Awards Season Hits Ohio

Audiences could hunker down for a double feature of I Escaped from the Gestapo and Cowboy in Manhattan. Courtesy of Tiffin-Seneca Public Library. Via Ohio Memory.

With New Year’s celebrations behind us, Awards Season is upon us! Cinephiles are gearing up to catch up on this year’s most anticipated Oscar contenders, and the entertainment world is abuzz with predictions and fan favorites for the Academy Awards. Ohio doesn’t necessarily come to mind as a state that bears Hollywood stars and filmmakers, but many household names have Ohio roots–Paul Newman, Steven Spielberg, Halle Berry, Ed O’Neill, and Patricia Heaton to name a few. Let’s take a look at some of Ohio’s historic nominees and award-winners!

This top 10 Neilsen ratings list was included in the 1989 Grand Valley High School yearbook, showing that year’s Academy Awards broadcast reaching 26.9 million American homes. Courtesy of Grand Valley Public Library. Via Ohio Memory.

Born and raised in Cincinnati, Ohio, Tyrone Power came from a family of well-established and distinguished actors. Early in his career, Power mostly performed in Broadway productions, such as Saint Joan and Romeo and Juliet. He caught his big break in 1936 when he starred as the lead in Henry King’s Lloyd’s of London, and was regularly cast in hit films for the rest of his career. One of his most famous roles was that of the masked swordsman Zorro in The Mark of Zorro (1940), based on Johnston McCulley’s 1919 novel The Curse of Capistrono. This film received an Academy Award nomination for Best Original Score. One of 2022’s Oscar contenders is Guillermo del Torro’s Nightmare Alley, a remake of the 1947 original, in which Power played the lead role.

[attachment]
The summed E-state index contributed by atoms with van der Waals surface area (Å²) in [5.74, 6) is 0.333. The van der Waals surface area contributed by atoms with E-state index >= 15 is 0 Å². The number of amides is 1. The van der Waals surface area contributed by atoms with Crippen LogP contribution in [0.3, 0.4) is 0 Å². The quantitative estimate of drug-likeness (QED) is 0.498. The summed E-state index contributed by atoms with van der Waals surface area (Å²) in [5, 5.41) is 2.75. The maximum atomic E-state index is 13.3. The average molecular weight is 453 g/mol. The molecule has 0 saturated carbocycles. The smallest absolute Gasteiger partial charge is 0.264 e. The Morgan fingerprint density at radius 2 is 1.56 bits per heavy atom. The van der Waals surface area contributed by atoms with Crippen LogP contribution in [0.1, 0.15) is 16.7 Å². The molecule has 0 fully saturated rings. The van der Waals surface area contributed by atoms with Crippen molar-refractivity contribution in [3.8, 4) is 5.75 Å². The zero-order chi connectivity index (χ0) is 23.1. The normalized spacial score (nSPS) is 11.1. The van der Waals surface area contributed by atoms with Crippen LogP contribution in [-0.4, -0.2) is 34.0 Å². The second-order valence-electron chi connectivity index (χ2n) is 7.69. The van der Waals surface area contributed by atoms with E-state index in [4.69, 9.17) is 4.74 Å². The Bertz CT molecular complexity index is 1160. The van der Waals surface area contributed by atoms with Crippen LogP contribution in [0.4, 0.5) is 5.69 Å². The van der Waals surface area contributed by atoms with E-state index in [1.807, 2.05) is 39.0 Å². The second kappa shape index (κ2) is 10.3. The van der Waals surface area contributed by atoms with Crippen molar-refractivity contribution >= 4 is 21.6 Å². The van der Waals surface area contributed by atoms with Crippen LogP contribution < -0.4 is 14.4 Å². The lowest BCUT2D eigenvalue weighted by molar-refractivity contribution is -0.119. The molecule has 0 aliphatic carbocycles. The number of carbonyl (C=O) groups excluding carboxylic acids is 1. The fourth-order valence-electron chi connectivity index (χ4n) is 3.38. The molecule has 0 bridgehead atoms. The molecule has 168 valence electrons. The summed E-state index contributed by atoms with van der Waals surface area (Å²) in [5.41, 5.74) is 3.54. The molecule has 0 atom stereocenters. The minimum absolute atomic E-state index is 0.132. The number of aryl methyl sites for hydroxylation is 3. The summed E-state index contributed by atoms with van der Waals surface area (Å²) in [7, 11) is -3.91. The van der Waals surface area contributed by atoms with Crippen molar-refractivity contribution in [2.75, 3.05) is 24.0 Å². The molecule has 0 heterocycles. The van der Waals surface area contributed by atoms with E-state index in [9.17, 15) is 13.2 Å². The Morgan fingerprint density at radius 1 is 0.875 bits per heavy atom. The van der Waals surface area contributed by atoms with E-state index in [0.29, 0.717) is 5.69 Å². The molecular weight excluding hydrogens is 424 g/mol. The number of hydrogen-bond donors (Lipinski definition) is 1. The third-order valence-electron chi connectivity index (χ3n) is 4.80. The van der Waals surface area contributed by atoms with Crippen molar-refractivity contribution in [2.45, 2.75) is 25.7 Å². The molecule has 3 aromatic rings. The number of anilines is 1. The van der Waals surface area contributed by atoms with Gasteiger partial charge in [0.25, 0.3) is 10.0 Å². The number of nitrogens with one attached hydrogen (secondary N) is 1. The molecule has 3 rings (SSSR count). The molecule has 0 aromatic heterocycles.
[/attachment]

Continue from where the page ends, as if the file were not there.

The pamphlet excerpt featured at the beginning of this post shows movie poster advertisements for Schine’s Tiffin Theater, once located in Tiffin, Ohio. Included is I Escaped from the Gestapo (1943), starring Ohio native Dean Jagger. In this film, Jagger portrays Torgut Lane, a forger who is forced to work for Nazi spies printing counterfeit bills in the United States. His character eventually reports this illegal activity to the FBI by engraving a recognizable symbol revealing the truth on a printing plate. However, Jagger is most well-known for his role in another World War II film, Twelve O’Clock High (1949), for which he won an Oscar for Best Supporting Actor.

The November 8, 1995, issue of North Canton’s The Sun advertises Holbrook’s Mark Twain Tonight! at University of Akron’s E.J. Thomas Performing Arts Hall. Courtesy of North Canton Public Library. Via Ohio Memory.

Hal Holbrook was born in 1925 in Cleveland, Ohio, and raised in Lakewood by his grandparents. He attended Denison University in Granville, where he developed his one-man show Mark Twain Tonight!, for which he is best known. This humorous production featured Holbrook as Mark Twain, reciting some of Twain’s most famous writings, but adapting each performance and set with improvised bits that changed with the times, resulting in no two shows being alike. Holbrook toured across the United States performing Mark Twain Tonight! in various capacities from 1954 to 2017, winning a Tony in 1966 for Best Actor in a Play. Holbrook also won five Emmys for various television performances and was nominated for an Academy Award for Supporting Actor in Into the Wild (2008).

Ohio has a rich history in performing arts, and this field continues to be a strength for several Ohio colleges and universities to this day. Seemingly ordinary people can tell extraordinary stories. To learn more about Ohio’s contributions to film and filmmaking, browse Ohio Memory!

Thank you to Kristen Newby, Digital Projects Coordinator at the Ohio History Connection, for this week’s post!

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